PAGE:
Alverno College, for over 135 years, has strived to educate and empower women to realize their leadership, strength of voice and potential to lead in the working world. Alverno’s support of “The Future is Female” continues to showcase and exemplify these efforts by supporting the stories of grit, resilience and strength of character of present, past and future leading women in the Milwaukee community! #AlvernoStrong
Ellee Grimm Ingle is the magic behind the Cactus Club programming. She handles all of the booking, production and social media for the Bay View music venue – that's more than a Bay View music venue.
"Cactus Club is an artist-run multi-disciplinary arts and performance space that aims to foster meaningful relationships, highlight important artistic voices, develop local talent and provide high-quality arts programming to folks near and far," says Ingle.
Recently, the group launched the Cactus+ nonprofit to broaden the reach of arts education and community-building programs with workshops, youth internships and accessibility initiatives.
Ingle returned to Milwaukee – and the DIY music scene – after graduating from Berklee College of Music in 2021. Her band, Honey Creek, will release a new record later this month.
"When I moved back I was searching high and low for a position where I was able to utilize my music degree in the Milwaukee area; I eventually landed a job at Cactus Club and it was a perfect fit," says Ingle.
OnMilwaukee recently had the opportunity to chat with Ingle and ask her eight questions based on the "8 Abilities" that all students achieve with an Alverno degree: Communication, Analysis, Problem Solving, Valuing in Decision-Making, Social Interaction, Developing a Global Perspective, Aesthetic Engagement and Effective Citizenship.
1. What does active listening mean to you? Do you consider yourself a good listener, and if so, how has this helped you in your personal and professional relationships?
Especially when working with other artists through Cactus Club I always try my best to have an open ear. There’s a lot of power in sharing resources and growing as a collective, and I think being an active listener is always the first step to forming a strong community of people willing to help each other be the best versions of themselves.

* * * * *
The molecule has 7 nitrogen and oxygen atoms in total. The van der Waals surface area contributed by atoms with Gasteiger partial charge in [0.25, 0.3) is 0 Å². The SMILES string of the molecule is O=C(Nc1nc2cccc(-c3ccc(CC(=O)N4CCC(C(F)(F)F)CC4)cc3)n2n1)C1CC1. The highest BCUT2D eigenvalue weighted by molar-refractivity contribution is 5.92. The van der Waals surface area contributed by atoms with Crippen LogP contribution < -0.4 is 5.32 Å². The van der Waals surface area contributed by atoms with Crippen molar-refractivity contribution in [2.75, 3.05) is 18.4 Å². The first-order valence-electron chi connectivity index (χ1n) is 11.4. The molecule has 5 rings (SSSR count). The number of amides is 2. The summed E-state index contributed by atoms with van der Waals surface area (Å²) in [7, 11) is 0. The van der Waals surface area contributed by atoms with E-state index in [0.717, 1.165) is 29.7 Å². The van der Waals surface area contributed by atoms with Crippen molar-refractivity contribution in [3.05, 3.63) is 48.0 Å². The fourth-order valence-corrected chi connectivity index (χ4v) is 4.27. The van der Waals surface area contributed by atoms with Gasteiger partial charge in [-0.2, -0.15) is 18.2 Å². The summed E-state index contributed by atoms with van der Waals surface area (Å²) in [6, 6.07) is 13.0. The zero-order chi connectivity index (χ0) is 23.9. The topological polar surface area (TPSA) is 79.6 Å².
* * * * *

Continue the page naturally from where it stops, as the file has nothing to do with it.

2. What was the last subject you were curious about and then pursued to learn more? How did you pursue it?
A huge shift in my creativity was learning how to produce and engineer music on my own. It’s a very male-dominated space, and it’s highly competitive, but as a songwriter it feels like a necessity to be able to walk into any room and be able to speak the language and be on the same page as my peers regardless of gender identity. I started in my childhood bedroom, started taking it seriously in college and am actively getting better all the time.
3. If you can’t figure something out yourself, what source or person do you turn to first? How long do you wait before you ask for help? As a woman, do you think you wait longer to reach out?
In all honesty, I consult YouTube daily. At a very young age I first taught myself how to write and perform music, and learned as much as I could about the music industry entirely through social media. YouTube was also my first creative pursuit. I made a lot of vlogs and posted almost all of my art there and it was eventually the first paycheck I ever received early on in high school, so it feels like second nature to head online first and try to figure things out. I don’t really feel like I go that route because I’m afraid to reach out to others, it just feels like the most streamlined method a lot of the time. I know I’ll be able to find exactly what I’m looking for.
4. What are your personal values? Who and/or what inspired them and how do these values affect your decision-making process?